For one reason or another it has fallen to me to conduct the auction of humidors at the Gala dinner on the last night of the Festival del Habano in Havana for 13 out of the last 14 years. If all goes well, by the time you read this article it will be 14 out of the last 15 years.
The year 2012 marked a milestone for me personally because the total figure raised by my chaveta (I use a cigar maker’s knife as my gavel) to support the Cuban Public Health system broke the US$10 million mark.
Looking back, one auction tends to merge into another, but nothing can compare to the first one I conducted back in 1999. Why, I don’t know, but the president of Habanos S.A. at that time, the late Francisco Linares, felt I could handle it. Perhaps he thought that every Englishman spent his early life with one of London’s famed auction houses like Sotheby’s or Christie’s but, in my case, nothing could have been further from the truth. I had wielded the gavel at one or two neighbourhood functions selling pots of jam for local charities, but he wanted me to stand up in front of over 800 people and raise a fortune in much needed funds for Cuba’s hospitals.
I got some help when someone persuaded Duncan McEwan, one of Christie’s top wine auctioneers, to coach me in his art over the phone – I still have the notes I took that day. He told me how not to get lost when sorting out the bidders and, above all, he instructed me to keep smiling, no matter what.
“No matter what” on that occasion included sharing the stage with Fidel Castro, who came to my rescue when the room became chaotic because of his arrival. That night we raised $750,000, a record back then for cigar auctions.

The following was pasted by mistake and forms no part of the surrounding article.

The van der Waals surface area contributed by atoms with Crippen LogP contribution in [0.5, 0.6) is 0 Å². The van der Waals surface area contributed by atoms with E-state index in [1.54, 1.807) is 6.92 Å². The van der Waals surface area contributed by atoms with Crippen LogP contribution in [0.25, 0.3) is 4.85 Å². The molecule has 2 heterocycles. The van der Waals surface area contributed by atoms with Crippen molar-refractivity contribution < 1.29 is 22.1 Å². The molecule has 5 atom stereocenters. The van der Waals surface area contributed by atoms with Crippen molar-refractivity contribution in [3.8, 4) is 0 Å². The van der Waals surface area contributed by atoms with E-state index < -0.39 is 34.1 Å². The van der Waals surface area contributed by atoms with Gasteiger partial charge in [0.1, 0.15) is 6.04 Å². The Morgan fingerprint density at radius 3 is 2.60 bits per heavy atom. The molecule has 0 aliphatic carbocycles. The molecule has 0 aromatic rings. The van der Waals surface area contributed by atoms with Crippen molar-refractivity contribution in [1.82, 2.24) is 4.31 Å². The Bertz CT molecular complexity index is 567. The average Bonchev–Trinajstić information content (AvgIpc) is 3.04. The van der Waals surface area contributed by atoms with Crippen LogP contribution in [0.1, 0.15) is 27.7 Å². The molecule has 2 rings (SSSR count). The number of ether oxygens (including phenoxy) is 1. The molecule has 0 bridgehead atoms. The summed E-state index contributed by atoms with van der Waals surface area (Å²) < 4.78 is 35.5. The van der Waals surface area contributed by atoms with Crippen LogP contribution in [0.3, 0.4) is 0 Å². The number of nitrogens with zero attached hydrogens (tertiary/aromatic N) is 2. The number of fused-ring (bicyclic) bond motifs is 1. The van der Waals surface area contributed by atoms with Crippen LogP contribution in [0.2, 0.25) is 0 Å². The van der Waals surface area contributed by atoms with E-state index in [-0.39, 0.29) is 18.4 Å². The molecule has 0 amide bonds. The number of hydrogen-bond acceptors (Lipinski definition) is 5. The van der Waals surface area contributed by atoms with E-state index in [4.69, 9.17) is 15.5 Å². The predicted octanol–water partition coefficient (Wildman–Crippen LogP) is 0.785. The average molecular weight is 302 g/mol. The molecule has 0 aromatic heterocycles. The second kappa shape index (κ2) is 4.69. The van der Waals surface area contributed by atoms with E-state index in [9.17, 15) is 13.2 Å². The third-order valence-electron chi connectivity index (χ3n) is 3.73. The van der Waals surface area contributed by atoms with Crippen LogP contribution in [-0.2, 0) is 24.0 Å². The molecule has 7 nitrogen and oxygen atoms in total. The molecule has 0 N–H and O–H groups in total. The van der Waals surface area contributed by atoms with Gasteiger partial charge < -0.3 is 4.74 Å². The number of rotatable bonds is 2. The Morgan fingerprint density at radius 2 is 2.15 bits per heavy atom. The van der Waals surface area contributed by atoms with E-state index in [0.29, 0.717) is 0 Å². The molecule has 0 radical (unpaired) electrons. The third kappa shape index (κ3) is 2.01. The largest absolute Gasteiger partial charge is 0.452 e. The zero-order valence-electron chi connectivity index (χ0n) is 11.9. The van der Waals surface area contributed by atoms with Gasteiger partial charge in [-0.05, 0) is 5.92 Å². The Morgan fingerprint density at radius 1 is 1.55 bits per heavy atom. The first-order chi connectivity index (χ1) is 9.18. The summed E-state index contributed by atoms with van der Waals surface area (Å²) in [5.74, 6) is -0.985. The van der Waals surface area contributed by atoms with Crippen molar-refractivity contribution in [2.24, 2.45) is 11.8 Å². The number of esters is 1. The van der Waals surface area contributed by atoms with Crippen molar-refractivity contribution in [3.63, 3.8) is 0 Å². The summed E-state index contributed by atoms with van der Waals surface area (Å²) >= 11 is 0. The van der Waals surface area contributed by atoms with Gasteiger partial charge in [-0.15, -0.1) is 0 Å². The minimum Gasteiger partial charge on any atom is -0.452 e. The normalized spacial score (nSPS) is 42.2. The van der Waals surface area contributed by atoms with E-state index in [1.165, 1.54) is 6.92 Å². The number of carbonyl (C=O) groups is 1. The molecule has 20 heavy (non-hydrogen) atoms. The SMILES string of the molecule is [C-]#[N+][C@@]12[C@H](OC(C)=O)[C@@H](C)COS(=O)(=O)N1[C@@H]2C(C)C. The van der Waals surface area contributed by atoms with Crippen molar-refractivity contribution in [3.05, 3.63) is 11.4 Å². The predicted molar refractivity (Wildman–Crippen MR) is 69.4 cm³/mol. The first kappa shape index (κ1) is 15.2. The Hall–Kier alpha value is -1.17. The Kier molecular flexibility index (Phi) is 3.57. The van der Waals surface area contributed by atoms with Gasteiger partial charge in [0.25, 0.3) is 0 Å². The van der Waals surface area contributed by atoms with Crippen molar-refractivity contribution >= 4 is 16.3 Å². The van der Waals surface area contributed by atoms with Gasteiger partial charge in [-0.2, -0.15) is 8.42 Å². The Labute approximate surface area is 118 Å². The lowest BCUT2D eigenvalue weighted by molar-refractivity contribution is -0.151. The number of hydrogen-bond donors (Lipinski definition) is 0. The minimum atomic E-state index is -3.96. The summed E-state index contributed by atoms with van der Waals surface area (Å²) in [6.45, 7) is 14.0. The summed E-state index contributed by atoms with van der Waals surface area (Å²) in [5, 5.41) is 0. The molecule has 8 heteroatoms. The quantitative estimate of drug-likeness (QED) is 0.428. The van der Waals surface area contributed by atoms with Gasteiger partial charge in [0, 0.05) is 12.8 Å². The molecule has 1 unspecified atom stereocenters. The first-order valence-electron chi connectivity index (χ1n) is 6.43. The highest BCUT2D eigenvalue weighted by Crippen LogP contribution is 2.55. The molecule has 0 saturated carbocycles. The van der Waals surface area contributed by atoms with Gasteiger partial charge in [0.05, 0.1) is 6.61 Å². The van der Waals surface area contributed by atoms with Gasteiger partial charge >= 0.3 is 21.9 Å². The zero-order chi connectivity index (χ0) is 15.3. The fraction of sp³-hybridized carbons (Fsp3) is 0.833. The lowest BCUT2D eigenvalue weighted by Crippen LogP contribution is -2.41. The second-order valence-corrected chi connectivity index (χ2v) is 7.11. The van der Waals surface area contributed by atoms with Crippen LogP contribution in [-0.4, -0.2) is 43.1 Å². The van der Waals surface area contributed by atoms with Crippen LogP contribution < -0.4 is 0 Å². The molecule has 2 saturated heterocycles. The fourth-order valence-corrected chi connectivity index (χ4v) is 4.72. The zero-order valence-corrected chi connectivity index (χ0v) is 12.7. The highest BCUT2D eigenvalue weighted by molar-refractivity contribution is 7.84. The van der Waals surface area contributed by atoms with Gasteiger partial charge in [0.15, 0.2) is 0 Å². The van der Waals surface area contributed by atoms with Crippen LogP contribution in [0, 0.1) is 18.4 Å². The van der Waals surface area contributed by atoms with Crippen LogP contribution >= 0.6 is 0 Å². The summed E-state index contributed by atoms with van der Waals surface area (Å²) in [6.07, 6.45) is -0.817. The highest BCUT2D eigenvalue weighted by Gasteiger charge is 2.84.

Neither the president Castro, nor I, could quite believe what had happened. Shortly afterwards he made the decision that the Festival del Habano should become a national Cuban event, which is why the 1999 festival is counted as the first despite Habanos S.A. having hosted its own gatherings before that date. The following year I turned down the invitation to do it again. I felt my supply of beginner’s luck had run out and that someone else should have the chance. But in 2001 they asked me back and I have done it ever since. We have topped the million Dollar mark on four occasions; last year we fell just short at $944,000. Not bad, when you consider what’s going on in the world today.
Perhaps I should explain that the currency we use these days is Euros, not US Dollars. The switch took place in 2005, just after the Cuban government withdrew the US Dollar from circulation and started to charge a 10% premium on Dollar conversions into Cuban convertible pesos (CUCs) in response to President George Bush’s strengthening of the embargo.
Sensing that it would be odd to conduct an auction in US Dollars under these circumstances, I consulted the then Cuban co-president of Habanos S.A., Oscar Basulto, who sadly passed away last year. He instructed the change to Euros and I passed on the news to the guests with a smile on my face. It worked. With an instant 20% increase in the value of every bid, we did well, raising nearly $200,000 more (after conversion) than the year before.